We’re All Beginners

Beginners is a very persuasive film, largely due to nuanced performances—and that includes the charming Jack Russell terrier who plays Arthur, a four-legged grief counselor (via subtitles).

Unlikely as it sounds, director Mike Mills weaves all of these emotional storylines together—and anthropomorphizes a canine—without stumbling into sentimentality or emotional manipulation.

It feels true, lived-in, every single moment.

When I met Mills and his leading man, Ewan McGregor, at the Seattle International Film Festival, Mills said that he’d given his actors a challenge. “I remember saying, ‘Help me not make this a narcissistic, self-pitying, sentimental memoir.’ I love films that are naturalistic and organic, when you feel the truth of life is in there somewhere.”

The cast responded. And the film is wonderful.

You can read my full review, including more from my conversation with director Mike Mills and star Ewan McGregor, at Image’s blog, Good Letters.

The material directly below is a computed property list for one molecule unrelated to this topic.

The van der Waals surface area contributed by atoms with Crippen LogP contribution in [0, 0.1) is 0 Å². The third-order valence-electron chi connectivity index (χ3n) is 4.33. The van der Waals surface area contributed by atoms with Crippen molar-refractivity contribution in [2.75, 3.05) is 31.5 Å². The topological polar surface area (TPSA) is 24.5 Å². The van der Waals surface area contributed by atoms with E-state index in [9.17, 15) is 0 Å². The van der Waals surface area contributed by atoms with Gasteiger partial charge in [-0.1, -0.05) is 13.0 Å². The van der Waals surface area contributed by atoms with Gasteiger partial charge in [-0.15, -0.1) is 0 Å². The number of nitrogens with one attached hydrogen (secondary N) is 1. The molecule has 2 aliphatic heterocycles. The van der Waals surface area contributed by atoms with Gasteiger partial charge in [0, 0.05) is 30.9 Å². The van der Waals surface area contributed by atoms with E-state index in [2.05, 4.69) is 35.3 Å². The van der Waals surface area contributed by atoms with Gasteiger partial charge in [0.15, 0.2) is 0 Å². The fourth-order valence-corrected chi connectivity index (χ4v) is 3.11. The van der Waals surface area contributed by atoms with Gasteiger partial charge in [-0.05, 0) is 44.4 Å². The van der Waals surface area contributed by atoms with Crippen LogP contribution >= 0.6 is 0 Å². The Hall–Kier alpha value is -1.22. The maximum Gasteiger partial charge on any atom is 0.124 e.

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About Jeffrey Overstreet

Jeffrey Overstreet is the author of a “memoir of dangerous moviegoing” called Through a Screen Darkly, and a four-volume series of fantasy novels called The Auralia Thread, which includes Auralia’s Colors, Cyndere’s Midnight, Raven’s Ladder, and The Ale Boy’s Feast. Jeffrey is a contributing editor for Seattle Pacific University’s Response magazine, and he writes about art, faith, and culture for Image, Filmwell, and his own website, LookingCloser.org. His work has also appeared in Paste, Relevant, Books and Culture, and Christianity Today (where he was a film columnist and critic for almost a decade). He lives in Shoreline, Washington. Visit him on Facebook at facebook.com/jeffreyoverstreethq.


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